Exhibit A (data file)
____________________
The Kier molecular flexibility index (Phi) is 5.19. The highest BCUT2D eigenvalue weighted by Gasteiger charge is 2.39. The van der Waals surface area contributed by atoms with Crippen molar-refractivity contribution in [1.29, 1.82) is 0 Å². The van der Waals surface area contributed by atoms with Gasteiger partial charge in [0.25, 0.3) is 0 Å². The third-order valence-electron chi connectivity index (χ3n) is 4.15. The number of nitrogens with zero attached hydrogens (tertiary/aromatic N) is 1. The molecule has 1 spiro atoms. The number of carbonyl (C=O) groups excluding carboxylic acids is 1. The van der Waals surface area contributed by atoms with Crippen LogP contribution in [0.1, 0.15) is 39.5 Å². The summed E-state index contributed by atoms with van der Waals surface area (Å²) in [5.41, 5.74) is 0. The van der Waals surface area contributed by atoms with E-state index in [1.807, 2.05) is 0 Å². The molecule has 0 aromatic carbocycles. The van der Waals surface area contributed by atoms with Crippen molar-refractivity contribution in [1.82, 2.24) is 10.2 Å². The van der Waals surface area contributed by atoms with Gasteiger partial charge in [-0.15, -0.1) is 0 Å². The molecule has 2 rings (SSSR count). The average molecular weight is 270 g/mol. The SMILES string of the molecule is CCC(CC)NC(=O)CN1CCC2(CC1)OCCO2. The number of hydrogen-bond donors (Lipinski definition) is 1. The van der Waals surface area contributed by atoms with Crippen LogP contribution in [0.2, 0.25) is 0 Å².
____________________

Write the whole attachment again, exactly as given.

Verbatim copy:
The Kier molecular flexibility index (Phi) is 5.19. The highest BCUT2D eigenvalue weighted by Gasteiger charge is 2.39. The van der Waals surface area contributed by atoms with Crippen molar-refractivity contribution in [1.29, 1.82) is 0 Å². The van der Waals surface area contributed by atoms with Gasteiger partial charge in [0.25, 0.3) is 0 Å². The third-order valence-electron chi connectivity index (χ3n) is 4.15. The number of nitrogens with zero attached hydrogens (tertiary/aromatic N) is 1. The molecule has 1 spiro atoms. The number of carbonyl (C=O) groups excluding carboxylic acids is 1. The van der Waals surface area contributed by atoms with Crippen LogP contribution in [0.1, 0.15) is 39.5 Å². The summed E-state index contributed by atoms with van der Waals surface area (Å²) in [5.41, 5.74) is 0. The van der Waals surface area contributed by atoms with E-state index in [1.807, 2.05) is 0 Å². The molecule has 0 aromatic carbocycles. The van der Waals surface area contributed by atoms with Crippen molar-refractivity contribution in [1.82, 2.24) is 10.2 Å². The van der Waals surface area contributed by atoms with Gasteiger partial charge in [-0.15, -0.1) is 0 Å². The molecule has 2 rings (SSSR count). The average molecular weight is 270 g/mol. The SMILES string of the molecule is CCC(CC)NC(=O)CN1CCC2(CC1)OCCO2. The number of hydrogen-bond donors (Lipinski definition) is 1. The van der Waals surface area contributed by atoms with Crippen LogP contribution in [0.2, 0.25) is 0 Å².